AFFCO’s Sam Lewis knows better than most how the heritage of 100-year-old company can play on chairman’s mind. An AFFCO director since 1990, almost four years ago Lewis stepped into the role of executive chairman. He took over the leadership of an organisation badly in need of some major rethinking following the rollout of previous strategies that had seriously weakened the company.
“Behind the scenes,” noted Tony Leggett in New Zealand Farmers’ Weekly article “the blowtorch went on costs.” By all accounts it needed to. The company – which could trace its beginnings back to 1904 when the then-named Auckland Farmers Freezing Company first set up shop – was now in danger of never celebrating its 100th birthday. (Also see the article on page 91 of this issue.)
Despite his background as farmer, Lewis is acknowledged for carrying no baggage into his new role. This year’s Top 200 Awards judges described Lewis as “very hands-on” chair. “This quiet, persevering and dedicated man knows his industry well. He came from farming background but has learnt lot about the meat industry – which is perhaps bigger jump than some people may think.”
Lewis, who has held various Federated Farmers’ industry posts in the past, is still director of Farmers Mutual Insurance Association and has interests in number of farming properties and non-farm-related enterprises.
Always quick to point out the contributions of others, Lewis likes to pay tribute to his management team, board of directors and shareholders.
Guided by Lewis’ skills in crisis management, the company has pulled back to its core business and come out with stable and stronger business model. It is now extracting benefits from the newly revamped operations.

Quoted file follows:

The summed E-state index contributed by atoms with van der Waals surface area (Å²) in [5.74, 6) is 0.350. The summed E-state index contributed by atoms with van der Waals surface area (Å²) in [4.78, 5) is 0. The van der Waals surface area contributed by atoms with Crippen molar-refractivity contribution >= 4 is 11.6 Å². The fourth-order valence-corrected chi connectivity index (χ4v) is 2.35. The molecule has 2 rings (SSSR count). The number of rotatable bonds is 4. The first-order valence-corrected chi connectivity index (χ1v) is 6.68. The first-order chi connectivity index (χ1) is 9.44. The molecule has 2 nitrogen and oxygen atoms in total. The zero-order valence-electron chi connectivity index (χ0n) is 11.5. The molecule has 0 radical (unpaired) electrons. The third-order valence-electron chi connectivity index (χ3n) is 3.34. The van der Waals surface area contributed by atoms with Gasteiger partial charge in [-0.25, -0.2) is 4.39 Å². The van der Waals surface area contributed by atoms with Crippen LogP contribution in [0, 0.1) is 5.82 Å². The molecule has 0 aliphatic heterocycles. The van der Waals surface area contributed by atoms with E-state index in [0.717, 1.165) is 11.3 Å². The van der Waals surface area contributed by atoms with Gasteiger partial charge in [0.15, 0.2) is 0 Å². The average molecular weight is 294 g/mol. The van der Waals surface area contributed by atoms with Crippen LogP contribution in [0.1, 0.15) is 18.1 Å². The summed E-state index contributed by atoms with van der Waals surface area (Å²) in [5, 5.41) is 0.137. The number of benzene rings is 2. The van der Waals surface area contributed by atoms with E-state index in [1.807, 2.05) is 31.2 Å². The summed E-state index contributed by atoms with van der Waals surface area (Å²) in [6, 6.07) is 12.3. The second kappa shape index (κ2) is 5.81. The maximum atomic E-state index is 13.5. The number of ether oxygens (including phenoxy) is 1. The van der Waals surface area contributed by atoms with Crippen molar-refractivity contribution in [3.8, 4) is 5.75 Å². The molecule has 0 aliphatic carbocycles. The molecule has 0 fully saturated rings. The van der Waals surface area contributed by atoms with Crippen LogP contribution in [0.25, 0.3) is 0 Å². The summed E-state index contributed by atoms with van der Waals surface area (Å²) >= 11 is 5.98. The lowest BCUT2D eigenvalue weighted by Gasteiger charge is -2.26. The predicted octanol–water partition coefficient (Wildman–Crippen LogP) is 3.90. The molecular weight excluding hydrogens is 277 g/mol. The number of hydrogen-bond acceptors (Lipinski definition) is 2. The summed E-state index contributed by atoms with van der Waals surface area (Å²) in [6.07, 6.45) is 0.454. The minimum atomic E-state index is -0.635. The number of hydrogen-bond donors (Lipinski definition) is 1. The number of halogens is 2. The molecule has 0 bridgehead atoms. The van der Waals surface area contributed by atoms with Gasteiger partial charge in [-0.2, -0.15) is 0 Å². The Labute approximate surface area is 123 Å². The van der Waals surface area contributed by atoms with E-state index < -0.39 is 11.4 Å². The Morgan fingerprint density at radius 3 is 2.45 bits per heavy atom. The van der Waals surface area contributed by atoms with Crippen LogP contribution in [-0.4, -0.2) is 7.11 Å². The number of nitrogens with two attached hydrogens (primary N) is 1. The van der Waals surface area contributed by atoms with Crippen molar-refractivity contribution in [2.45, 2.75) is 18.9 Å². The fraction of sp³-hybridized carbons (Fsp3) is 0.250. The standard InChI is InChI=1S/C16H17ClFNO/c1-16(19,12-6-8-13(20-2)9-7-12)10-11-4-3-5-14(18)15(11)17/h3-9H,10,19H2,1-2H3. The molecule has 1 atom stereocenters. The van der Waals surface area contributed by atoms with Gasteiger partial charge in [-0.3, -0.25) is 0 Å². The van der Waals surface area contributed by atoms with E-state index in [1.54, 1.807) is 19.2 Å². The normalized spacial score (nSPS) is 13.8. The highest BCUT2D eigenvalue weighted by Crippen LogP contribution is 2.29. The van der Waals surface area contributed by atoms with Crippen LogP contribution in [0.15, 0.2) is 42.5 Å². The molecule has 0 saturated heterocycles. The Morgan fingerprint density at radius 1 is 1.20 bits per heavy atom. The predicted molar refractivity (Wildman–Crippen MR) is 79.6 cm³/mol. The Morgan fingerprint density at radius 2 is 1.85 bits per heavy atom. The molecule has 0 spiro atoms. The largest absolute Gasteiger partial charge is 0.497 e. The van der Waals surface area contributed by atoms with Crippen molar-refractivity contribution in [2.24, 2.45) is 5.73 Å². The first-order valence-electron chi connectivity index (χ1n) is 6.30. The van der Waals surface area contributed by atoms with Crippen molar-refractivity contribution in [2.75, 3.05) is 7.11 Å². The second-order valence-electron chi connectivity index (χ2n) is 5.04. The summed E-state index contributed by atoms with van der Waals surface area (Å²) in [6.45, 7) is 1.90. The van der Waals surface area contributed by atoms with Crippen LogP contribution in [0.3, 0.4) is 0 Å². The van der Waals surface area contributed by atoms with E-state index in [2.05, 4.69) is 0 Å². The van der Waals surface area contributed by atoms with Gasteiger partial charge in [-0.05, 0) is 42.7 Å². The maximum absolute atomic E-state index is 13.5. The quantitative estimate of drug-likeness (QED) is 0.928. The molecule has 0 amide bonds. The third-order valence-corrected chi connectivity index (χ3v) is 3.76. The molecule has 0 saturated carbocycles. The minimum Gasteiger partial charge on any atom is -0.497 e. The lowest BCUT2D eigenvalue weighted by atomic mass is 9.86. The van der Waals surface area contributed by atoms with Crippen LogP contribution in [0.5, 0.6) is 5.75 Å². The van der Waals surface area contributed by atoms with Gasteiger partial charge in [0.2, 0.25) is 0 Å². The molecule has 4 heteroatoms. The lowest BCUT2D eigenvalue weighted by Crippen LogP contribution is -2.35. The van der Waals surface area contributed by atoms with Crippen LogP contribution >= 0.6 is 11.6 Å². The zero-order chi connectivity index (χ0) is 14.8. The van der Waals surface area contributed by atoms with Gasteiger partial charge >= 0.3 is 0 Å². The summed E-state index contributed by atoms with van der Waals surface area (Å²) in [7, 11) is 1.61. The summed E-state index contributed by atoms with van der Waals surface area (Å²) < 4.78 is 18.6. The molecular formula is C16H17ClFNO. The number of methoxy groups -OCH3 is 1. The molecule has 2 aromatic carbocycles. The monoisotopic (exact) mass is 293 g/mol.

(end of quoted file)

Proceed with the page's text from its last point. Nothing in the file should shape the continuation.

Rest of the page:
The quietly spoken South Waikato farmer has overseen radical shift in AFFCO’s profitability. For the year ended September 2004 the company hiked its profits after tax by 258 percent to record $58 million. Revenue for the same period had climbed 5.4 percent to close to $946 million.
Six months later, the results continue to delight shareholders with 29 percent increase in profits up to $14.4 million.
The meat industry is notoriously volatile. No one is promising an uninterrupted smooth ride into the future. But, now celebrating its 100th birthday and with Lewis as its chair, and the chief executive’s role in the safe hands of Tony Egan, AFFCO is well placed to seek out further opportunities.

Judges’ Comments
It is unusual for the Top 200 panel of judges to recommend an individual who chairs only one board as finalist in this category. With AFFCO’s Sam Lewis they have made an exception, because he has proved to be such an exceptional chairman. It may not be textbook stuff but, as chair of AFFCO he realised the company’s predicament was so grim that the board had to take charge. He was the farmer that learned the meat business so well that he led it back from the knackers yard. He has added value to the business, restored its 100-year-old reputation and put in place management team to take it into the next century.

Wayne Boyd is no stranger to this Top 200 Awards category. He has been nominated twice before. It is confirmation, if any were needed, that the judges consider him one of the best chairmen and exponents of best practice corporate governance in the country. He chairs some of New Zealand’s top performing enterprises and his services are in increasing demand. Wayne has an eye for leadership, capital development strategies and building excellent relationships between board and management. He is currently chair of Auckland International Airport, Freightways, Meridian Energy and Vulcan Steel.

John Palmer has well-earned reputation for leading organisations out of trouble. He did it in partnership with Ralph Norris as his CEO at Air New Zealand and he did it in the kiwifruit industry at Zespri. And when he stepped down as chair at Wrightson he had restored the company’s previously ailing share price. Palmer gets to grips with the industries in which he finds himself involved, prerequisite for any effective director but particularly for chair. He is, said the judges, great mentor, coach and supporter of his chief executives. But at the same time he asks the hard questions and challenges assumptions. leader but also team player who puts in the hours and does the hard yards when required.

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